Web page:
TURBO TIPS: PRACTICAL NOTES ON CENTRIFUGAL PUMPS

Centrifugal pumps are commonly used for most liquid pumping services. They can be employed for almost all liquids and services. For some very viscous liquids, they cannot be used. Positive displacement pumps should be used instead. Unfortunately, some engineers still specify positive displacement pumps for many water services or (relatively) low- or medium-viscosity liquids. This is perhaps due to some vague hope for better flexibility or possibly some perceived operational advantages.

But many current applications of positive displacement pumps can be properly served by variable- speed centrifugal pumps with far better performance and reliability. This also holds true for liquids with contamination or suspended solids.

As a rough indication: On liquids with contamination of up to 5%, centrifugal pumps like those used for clean liquids can be used with some modifications such as corrections on pump performance curves, and so forth. For contamination of up to about 12%, specially designed centrifugal pumps can be used. For contamination levels above about 16% to 18%, though, specially designed positive displacement pumps (such as screw pumps) may be better options.

Pump operation and reliability

The hydrodynamic unbalanced load is usually at its minimum when the pump is operated at the “Best Efficiency Point” (BEP). The BEP operating point is the most stable and suitable condition for the operation of a pump. To achieve the highest degree of reliability, the pump should operate near its BEP. If it operates far from the BEP, the hydrodynamic unbalanced load increases. This can affect performance and reliability. This load is usually at a peak at the shutoff point. Therefore, long-term operation near the shutoff point could reduce component life and pump reliability. Depending on the hydraulic design, a proper target should be pump operation within the range of 80% to 109% of the BEP. For a variety of reasons, this often cannot be achieved and an optimized operating point and range should be selected.

An important capacity-restricting factor could be the Net Positive Suction Head (NPSH) requirement. Usually at a flow significantly higher than the BEP flow, pressure drop (within the suction passages and the suction piping) could be high. In that case, the NPSH margin would vanish, leading to cavitation and pump damage.

When a pump is operating in closed-loop service (such as a recycle application), the operating point should be close to BEP or no more than 5% to 10% to the left of the BEP. In addition, the pump curve should be studied and evaluated with respect to all possible operating cases.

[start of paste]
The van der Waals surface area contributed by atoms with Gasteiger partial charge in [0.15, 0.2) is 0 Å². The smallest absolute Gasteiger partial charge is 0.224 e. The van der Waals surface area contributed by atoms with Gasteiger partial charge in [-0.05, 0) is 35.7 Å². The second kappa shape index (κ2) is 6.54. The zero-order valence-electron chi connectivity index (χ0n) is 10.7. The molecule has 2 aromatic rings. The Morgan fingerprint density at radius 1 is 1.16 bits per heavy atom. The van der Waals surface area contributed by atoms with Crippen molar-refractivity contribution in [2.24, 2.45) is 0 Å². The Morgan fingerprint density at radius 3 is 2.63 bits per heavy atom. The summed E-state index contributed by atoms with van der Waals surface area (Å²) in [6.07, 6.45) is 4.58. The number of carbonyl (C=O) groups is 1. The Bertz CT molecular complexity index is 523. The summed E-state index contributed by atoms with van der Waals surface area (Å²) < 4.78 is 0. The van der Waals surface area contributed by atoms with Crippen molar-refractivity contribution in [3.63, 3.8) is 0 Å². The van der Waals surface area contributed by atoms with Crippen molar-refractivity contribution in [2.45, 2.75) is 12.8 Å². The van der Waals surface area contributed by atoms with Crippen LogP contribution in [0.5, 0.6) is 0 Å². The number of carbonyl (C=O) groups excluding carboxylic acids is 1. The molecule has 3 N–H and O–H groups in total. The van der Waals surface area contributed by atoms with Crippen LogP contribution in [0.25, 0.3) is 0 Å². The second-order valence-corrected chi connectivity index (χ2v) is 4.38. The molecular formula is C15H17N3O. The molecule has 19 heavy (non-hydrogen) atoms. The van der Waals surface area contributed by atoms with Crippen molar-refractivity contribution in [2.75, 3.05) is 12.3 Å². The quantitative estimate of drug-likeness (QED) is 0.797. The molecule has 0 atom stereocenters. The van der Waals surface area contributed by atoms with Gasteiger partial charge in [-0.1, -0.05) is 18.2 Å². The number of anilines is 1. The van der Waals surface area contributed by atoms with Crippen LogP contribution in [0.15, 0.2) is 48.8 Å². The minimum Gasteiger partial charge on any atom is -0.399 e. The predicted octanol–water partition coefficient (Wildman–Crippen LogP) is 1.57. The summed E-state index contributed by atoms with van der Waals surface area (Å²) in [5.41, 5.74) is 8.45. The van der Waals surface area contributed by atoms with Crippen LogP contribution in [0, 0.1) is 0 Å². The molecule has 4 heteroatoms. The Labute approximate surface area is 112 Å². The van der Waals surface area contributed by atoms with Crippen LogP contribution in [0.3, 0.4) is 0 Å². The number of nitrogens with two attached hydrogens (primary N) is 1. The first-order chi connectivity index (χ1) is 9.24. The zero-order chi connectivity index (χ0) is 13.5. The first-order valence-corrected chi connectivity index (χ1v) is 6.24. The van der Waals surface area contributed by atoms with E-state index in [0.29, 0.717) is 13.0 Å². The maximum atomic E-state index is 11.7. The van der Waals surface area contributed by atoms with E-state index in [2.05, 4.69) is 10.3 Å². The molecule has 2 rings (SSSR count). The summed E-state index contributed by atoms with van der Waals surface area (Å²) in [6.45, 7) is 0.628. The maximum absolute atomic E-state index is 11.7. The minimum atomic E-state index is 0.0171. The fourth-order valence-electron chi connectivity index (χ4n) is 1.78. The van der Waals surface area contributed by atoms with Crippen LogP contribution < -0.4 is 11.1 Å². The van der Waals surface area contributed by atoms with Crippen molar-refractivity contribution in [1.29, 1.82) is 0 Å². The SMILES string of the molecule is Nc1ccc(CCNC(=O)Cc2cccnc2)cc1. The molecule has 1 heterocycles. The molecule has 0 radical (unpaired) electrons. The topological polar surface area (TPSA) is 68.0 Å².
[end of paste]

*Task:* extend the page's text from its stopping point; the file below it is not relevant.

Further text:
Many pump applications are known as batch transfer services. In these services, vessels or tanks with variable liquid levels are usually installed at the suction or discharge (or both). The pump should be able to operate well with varying liquid levels. Note that for batch transfer services, there can be two sets of extreme operating points: One for the highest head (highest differential pressure) and the other for the lowest head (lowest differential pressure). The traditional method used for sizing of pumps for batch transfer applications is to consider the operating point of the highest head as single rated point. The pump is selected based on matching this rated point with the BEP.

This approach often came with the justification, “if it is sized for highest head, it always has ample margin.” This out-of-date method is not usually true; it neglects other head requirements, and particularly the lowest head operating case. Thus, the selected pump will operate most of the time at the right side of BEP (sometimes at the end of curve, far from the BEP). This is unreliable and inefficient. Further, the selected pump is bigger than what is required. For low-head operating conditions, the operating point would be far to the right side of the BEP, which may offer operational issues and instability. Poor pump selection, then, results in a large pump, high power consumption, lower efficiency, more vibration and noise, a shorter seal and bearing life, and lower reliability.

Making the best selection

The correct pump selection for a batch transfer service should be based on locating the operating point of the highest head at the left of the BEP and the operating point of the lowest head at the right of the BEP. Selection should carefully consider details, such as efficiency and NPSH. The selected pump should operate most of the time near the BEP. As an indication, the mid-point between the highest head and the lowest head should be located at or close to the BEP. A small deviation to the left of the BEP would be preferred for many applications.

In other words, the mid-point could be a little to the left of the BEP. Generally, all operating points should be identified and pump operation should be evaluated for all possible operating points. For some pump applications, such as batch transfer services with great differences between the highest and the lowest head points, variable speed driven (VSD) centrifugal pumps should be used.

Amin Almasi is a Chartered Professional Engineer in Australia and U.K. (M.Sc. and B.Sc. in mechanical engineering). He is a senior consultant specializing in rotating equipment, condition monitoring and reliability.